The pilot sessions I was conducting aimed at eventually being able to reach that level of dialogue and empathy among the school community. Most of my sessions were art centric because art is a powerful medium that helps to quickly start a dialogue and set a context for the facilitator (myself in this case).


As time passed, I was able to gain some enthusiasm amongst the students. Luckily, I could cash upon a couple of landmark opportunities. A senior teacher and myself were able to convince the NGO for sponsoring an excursion trip to the very well known Raghurajpur Heritage Crafts Village in Puri district. Here, about ten students from tenth grade, a high school teacher, Mr. Debendra Dash and Gram Vikas in-house artist Mr. Ajay Baral, got the opportunity to interact with master craftsmen and also try their hand at the traditional crafts of Odisha – Talapatra Etching, Patachitra Painting and Paper Mache.




Another opportunity was participating in a Story Illustration competition organized by Bakul Foundation where one group out of the ten groups that participated from Kankia School, won the competition. Winning the competition was a big deal for the children. A bigger deal was being able to participate in a competition confined to city schools and children. And for illustrating a storybook of ten pages, we introduced the technique of storyboarding through a series of workshops. At the end, it was not just a competition entry, but a lot more.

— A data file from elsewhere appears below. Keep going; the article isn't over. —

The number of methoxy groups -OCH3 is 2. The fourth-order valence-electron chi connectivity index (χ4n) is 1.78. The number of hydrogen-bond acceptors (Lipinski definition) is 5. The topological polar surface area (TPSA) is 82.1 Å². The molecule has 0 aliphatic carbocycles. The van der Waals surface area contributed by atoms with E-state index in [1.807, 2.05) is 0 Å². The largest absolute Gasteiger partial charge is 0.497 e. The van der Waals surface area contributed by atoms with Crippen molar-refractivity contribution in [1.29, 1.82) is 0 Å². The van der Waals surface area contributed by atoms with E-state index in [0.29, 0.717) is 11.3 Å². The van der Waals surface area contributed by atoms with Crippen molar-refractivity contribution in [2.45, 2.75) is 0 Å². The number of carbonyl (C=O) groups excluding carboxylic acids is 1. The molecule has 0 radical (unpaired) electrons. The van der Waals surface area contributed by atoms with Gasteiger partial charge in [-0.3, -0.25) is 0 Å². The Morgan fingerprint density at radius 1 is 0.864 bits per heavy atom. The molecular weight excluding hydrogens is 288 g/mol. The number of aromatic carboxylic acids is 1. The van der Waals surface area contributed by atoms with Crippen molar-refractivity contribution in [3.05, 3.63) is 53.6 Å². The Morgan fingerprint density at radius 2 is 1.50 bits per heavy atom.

There were a curious bunch of five to six students in the whole lot of five hundred that were the early adopters and consistent in their enthusiasm. They were the uber creative ones, who were literally starving for an opportunity to express their creativity. Be it by drawing, asking questions, experimenting with materials or even by simply participating. Unfortunately, all of these students were boys. The girls were extremely shy to express or wholeheartedly participate. And this gender gap was another massive problem that I was attempting to deal with – getting more girls to participate.


Through these sessions and the continuous research, I was slowly and steadily able to define the intervention to fit the context of Gram Vikas Kankia School. With the generous help of some of the NGO executives, after in-depth brainstorming sessions, I was able to come up with a learning framework for the intervention. I called this the I.E.A framework – Imagine, Explore, Act. This served as a guideline to plan further activities and workshops for the school community.




(To be continued…)


About the Author:


An Information Designer by profession, Shalini Krishnan, spent 7 years in the corporate world before choosing to apply her expertise to the social sector. She joined SBI’s ‘Youth for India’ one year fellowship program to engage with rural India at the grassroots level gaining strong hands-on experience and knowledge about the sector. She is currently based out of California where she practices Yoga and volunteers with different organisations.